209 F.2d 198
UNION STEVEDORING CO. et al.
United States Court of Appeals
Argued Nov. 5, 1953.
Decided Dec. 7, 1953.
Herbert P. Miller, Washington, D.C. (Grover C. Richman, Jr., U.S. Atty., Newark, N.J., Ward E. Boote, Assistant Solicitor, Washington, D.C., on the brief), for appellant.
William J. Weliky, Newark, N.J. (James J. Skeffington, Newark, N.J., on the brief), for appellees.
Before KALODNER, STALEY and HASTIE, Circuit Judges.
HASTIE, Circuit Judge.
In this case an employer and its insurer have sought judicial review of a workmen's compensation determination and award in which the hearing commissioner so applied Section 44(c)(1) of the Longshoremen's and Harbor Workers' Compensation Act, 33 U.S.C.A. § 944(c)(1), as to require a payment of $1000 to the United States on account of the death of Jesse Brooks, an employee covered by the Act. The District Court concluded that the award was improper, 108 F.Supp. 258, and the government has appealed.
Section 44(c)(1) requires that 'Each employer shall pay (into a special public fund) $1000 as compensation for the death of an employee of such employer resulting from injury where the deputy commissioner determines that there is no person entitled under this chapter to compensation for such death.' 44 Stat. 1444, 33 U.S.C.A. § 944(c)(1). The statute provides further that the fund thus created shall be sued to defray costs of maintenance of employees during rehabilitation and to compensate totally disabled employees in second injury cases, where only part of the disability is charged against the employer. The application of the quoted provision is controversial here because, although the employee Brooks died leaving a widow entitled to death benefits under the Act, the widow herself died before her compensation claim could be adjudicated. It is agreed that her unadjudicated claim does not survive here. There was no other person entitled to death benefits.1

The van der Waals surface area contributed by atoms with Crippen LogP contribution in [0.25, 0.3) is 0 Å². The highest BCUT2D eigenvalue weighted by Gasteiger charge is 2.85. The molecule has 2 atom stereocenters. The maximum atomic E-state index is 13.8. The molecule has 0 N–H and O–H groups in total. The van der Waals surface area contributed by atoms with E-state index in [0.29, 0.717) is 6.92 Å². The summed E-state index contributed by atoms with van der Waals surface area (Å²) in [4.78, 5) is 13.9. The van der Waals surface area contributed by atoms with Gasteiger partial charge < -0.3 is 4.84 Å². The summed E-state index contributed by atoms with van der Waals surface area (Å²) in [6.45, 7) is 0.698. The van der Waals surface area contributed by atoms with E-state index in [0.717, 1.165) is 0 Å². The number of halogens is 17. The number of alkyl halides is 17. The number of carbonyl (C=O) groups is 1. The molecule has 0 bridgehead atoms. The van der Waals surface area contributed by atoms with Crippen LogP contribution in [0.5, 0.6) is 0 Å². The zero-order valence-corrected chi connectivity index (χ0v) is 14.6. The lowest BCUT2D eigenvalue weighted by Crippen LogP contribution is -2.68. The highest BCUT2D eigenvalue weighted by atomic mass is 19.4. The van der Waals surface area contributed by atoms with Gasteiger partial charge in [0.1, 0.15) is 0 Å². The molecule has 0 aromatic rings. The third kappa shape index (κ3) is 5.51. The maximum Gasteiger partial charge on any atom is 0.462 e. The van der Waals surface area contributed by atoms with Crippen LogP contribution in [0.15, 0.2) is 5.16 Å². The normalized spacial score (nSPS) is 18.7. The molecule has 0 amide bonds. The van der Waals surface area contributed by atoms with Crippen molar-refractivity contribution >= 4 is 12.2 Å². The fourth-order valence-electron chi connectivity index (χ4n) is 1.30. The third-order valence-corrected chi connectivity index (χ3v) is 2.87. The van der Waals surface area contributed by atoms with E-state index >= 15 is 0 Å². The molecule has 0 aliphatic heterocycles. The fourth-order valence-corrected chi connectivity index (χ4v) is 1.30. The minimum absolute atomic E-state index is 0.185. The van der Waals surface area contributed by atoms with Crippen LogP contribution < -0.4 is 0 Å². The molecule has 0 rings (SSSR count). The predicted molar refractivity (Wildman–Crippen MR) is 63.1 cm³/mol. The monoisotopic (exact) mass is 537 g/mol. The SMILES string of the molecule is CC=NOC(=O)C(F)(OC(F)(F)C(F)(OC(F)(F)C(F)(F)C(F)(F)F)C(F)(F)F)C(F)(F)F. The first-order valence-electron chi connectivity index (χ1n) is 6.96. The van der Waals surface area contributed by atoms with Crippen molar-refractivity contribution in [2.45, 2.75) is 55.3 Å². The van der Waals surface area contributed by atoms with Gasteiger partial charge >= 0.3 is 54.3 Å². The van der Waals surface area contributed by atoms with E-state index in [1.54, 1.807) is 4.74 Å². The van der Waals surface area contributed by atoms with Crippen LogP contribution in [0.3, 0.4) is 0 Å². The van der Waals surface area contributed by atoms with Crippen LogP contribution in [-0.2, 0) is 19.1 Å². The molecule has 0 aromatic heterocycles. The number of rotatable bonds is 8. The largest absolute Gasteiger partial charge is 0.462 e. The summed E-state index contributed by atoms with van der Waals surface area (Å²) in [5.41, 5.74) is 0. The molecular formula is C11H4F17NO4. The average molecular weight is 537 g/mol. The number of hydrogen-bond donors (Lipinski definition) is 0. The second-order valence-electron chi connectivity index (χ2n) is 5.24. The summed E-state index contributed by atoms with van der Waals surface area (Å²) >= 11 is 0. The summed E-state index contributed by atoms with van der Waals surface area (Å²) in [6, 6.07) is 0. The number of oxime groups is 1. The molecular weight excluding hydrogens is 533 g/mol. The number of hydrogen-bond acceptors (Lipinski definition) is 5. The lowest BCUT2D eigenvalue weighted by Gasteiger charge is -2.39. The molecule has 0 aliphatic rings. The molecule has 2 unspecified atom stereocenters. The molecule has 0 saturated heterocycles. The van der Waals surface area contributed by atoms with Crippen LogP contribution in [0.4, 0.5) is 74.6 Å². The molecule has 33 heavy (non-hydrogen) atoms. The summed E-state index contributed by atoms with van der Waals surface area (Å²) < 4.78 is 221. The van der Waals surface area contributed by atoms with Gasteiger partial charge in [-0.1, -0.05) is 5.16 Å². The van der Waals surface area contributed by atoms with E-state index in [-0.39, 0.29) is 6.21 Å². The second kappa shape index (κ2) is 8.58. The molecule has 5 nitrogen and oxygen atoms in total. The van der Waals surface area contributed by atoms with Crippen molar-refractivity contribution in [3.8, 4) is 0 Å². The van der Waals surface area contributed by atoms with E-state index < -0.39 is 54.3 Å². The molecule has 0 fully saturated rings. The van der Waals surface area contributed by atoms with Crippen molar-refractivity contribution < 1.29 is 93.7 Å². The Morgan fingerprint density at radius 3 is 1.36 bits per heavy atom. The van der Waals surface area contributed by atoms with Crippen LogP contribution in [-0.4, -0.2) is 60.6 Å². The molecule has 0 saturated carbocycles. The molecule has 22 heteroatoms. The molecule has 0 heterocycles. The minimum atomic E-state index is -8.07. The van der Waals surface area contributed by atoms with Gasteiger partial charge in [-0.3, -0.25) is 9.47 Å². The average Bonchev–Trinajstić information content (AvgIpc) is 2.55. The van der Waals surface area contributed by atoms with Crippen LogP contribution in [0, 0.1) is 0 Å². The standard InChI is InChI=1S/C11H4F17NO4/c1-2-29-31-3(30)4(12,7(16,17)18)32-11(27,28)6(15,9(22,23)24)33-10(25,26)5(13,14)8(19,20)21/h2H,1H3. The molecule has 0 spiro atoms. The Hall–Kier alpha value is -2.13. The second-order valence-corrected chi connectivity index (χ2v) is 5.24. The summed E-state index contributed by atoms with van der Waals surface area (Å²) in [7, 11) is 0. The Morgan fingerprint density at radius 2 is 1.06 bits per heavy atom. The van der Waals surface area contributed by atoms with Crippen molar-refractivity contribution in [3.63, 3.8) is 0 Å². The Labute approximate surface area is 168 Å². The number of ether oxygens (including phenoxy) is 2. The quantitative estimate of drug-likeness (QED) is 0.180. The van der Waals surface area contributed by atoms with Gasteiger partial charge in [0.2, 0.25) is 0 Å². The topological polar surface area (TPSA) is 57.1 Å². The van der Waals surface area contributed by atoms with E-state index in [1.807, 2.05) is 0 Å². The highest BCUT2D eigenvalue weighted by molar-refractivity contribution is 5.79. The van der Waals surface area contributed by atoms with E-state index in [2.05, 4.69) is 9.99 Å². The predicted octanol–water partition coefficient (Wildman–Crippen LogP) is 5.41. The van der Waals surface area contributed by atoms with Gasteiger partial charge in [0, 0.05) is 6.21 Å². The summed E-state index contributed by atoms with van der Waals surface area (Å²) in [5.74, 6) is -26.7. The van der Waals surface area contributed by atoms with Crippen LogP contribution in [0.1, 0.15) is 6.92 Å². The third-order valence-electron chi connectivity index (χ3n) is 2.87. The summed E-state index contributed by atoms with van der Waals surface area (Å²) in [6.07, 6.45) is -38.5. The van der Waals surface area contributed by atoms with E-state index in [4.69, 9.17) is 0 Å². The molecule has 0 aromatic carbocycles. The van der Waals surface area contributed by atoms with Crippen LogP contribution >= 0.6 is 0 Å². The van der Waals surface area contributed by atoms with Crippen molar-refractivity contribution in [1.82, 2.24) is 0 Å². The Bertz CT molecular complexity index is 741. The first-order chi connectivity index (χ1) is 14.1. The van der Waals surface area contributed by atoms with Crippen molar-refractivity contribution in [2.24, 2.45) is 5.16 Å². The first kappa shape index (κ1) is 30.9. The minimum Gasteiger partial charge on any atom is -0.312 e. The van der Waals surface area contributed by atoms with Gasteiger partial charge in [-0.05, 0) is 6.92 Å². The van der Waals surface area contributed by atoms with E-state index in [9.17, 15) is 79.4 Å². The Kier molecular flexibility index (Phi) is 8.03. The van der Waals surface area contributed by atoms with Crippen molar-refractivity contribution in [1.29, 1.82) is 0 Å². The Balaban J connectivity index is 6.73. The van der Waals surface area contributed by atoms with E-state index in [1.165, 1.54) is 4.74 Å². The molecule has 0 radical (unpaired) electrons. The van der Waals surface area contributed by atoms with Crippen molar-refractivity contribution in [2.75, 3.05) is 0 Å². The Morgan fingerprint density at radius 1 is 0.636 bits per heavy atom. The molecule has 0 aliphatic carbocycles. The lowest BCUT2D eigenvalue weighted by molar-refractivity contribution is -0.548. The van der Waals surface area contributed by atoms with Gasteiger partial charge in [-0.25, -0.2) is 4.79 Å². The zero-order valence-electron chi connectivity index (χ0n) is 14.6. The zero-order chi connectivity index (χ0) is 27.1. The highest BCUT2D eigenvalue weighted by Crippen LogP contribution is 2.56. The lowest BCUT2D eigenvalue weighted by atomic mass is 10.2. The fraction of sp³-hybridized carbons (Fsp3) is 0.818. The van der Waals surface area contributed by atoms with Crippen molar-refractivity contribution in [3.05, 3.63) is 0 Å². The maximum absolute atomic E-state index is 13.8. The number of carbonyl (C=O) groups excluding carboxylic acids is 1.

In these circumstances, the deputy commissioner who adjudicated the compensation rights arising out of the death of Jesse Brooks made an express finding as follows: 'It is determined that there is no person entitled to compensation under the Longshoremen's and Harbor Workers' Compensation Act for the death of the said Jesse Brooks'. Pursuant to that finding he directed 'that the employer and insurance carrier shall pay to the Treasury of the United States the sum of $1000'. The commissioner was right if his determination 'that there is no person entitled' should be made as of the date of adjudication. He was in error if his finding should be made as of the date of the employee's death. We hold that his determination was correct.
We think this conclusion is rather clearly indicated by the wording of the statute. However, some statement of our reasoning is called for because federal courts have differed in their construction of Section 44(c)(1). With Employers Liability Assurance Corp. v. Monahan, 1 Cir., 1937, 91 F.2d 130, and Suckowski v. Norton, D.C.E.D. Pa. 1935, 16 F.Supp. 677, contrast Federal Mutual Liability Insurance Co. v. Locke, 2 Cir., 1932, 60 F.2d 895, and Terminal Shipping Co. v. Branham, D.C.D. Md. 1942, 47 F.Supp. 561, affirmed 4 Cir., 1943, 136 F.2d 655.
In Section 44(c)(1), Congress expressly conditioned a duty to make a certain type of workmen's compensation payment upon a particular administrative determination which, in the necessary sequence of events, could occur only sometime after the industrial injury and death upon which the obligation was founded. In so doing, Congress phrased the controlling clause, 'where the deputy commissioner determines that there is no person entitled' so that both verbs appear in the present tense. Such wording strongly suggests that Congress intended that the commissioner make a decisive determination of the entitlement picture as it existed at the time of decision rather than as it had existed at the earlier time of the workman's death. Indeed, if the earlier date had been intended it would have been simpler and more natural to have said merely that payment shall be made into the special fund where an employee dies leaving no survivor of the class legally entitled to compensation for his death. Moreover, as the Court of Appeals for the First Circuit has stated and demonstrated, the legislative model for the provision in question was a similar provision of the New York Workmen's Compensation Law, McK. Consol. Laws, c. 67, Sec. 1 et seq., which was then authoritatively construed by the New York courts in the same manner that we are now construing the federal Act. See Employers Liability Assurance Corp. v. Monahan, supra, 91 F.2d at pages 132, 133.